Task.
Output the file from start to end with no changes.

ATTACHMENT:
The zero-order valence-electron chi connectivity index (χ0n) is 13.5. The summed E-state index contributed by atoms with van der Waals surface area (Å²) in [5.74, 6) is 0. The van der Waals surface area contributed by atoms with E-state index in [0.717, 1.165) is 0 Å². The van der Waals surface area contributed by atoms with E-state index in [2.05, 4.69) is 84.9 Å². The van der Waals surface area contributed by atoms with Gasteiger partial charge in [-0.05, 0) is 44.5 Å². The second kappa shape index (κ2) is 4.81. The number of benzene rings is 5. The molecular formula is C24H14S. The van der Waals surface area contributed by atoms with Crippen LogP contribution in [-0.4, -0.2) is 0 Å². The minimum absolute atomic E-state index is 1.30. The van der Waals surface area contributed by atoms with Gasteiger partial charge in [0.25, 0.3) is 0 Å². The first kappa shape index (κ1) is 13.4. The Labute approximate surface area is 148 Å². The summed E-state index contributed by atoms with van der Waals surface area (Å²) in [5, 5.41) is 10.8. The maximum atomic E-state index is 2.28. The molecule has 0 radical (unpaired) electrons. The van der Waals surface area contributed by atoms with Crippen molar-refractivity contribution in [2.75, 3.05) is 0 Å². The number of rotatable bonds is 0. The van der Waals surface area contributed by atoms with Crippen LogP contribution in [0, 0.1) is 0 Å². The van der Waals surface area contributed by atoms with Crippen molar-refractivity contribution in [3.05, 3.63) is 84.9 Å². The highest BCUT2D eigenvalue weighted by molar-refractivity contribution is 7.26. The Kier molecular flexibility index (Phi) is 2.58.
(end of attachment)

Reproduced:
The zero-order valence-electron chi connectivity index (χ0n) is 13.5. The summed E-state index contributed by atoms with van der Waals surface area (Å²) in [5.74, 6) is 0. The van der Waals surface area contributed by atoms with E-state index in [0.717, 1.165) is 0 Å². The van der Waals surface area contributed by atoms with E-state index in [2.05, 4.69) is 84.9 Å². The van der Waals surface area contributed by atoms with Gasteiger partial charge in [-0.05, 0) is 44.5 Å². The second kappa shape index (κ2) is 4.81. The number of benzene rings is 5. The molecular formula is C24H14S. The van der Waals surface area contributed by atoms with Crippen LogP contribution in [-0.4, -0.2) is 0 Å². The minimum absolute atomic E-state index is 1.30. The van der Waals surface area contributed by atoms with Gasteiger partial charge in [0.25, 0.3) is 0 Å². The first kappa shape index (κ1) is 13.4. The Labute approximate surface area is 148 Å². The summed E-state index contributed by atoms with van der Waals surface area (Å²) in [5, 5.41) is 10.8. The maximum atomic E-state index is 2.28. The molecule has 0 radical (unpaired) electrons. The van der Waals surface area contributed by atoms with Crippen molar-refractivity contribution in [2.75, 3.05) is 0 Å². The number of rotatable bonds is 0. The van der Waals surface area contributed by atoms with Crippen LogP contribution in [0, 0.1) is 0 Å². The van der Waals surface area contributed by atoms with Crippen molar-refractivity contribution in [3.05, 3.63) is 84.9 Å². The highest BCUT2D eigenvalue weighted by molar-refractivity contribution is 7.26. The Kier molecular flexibility index (Phi) is 2.58.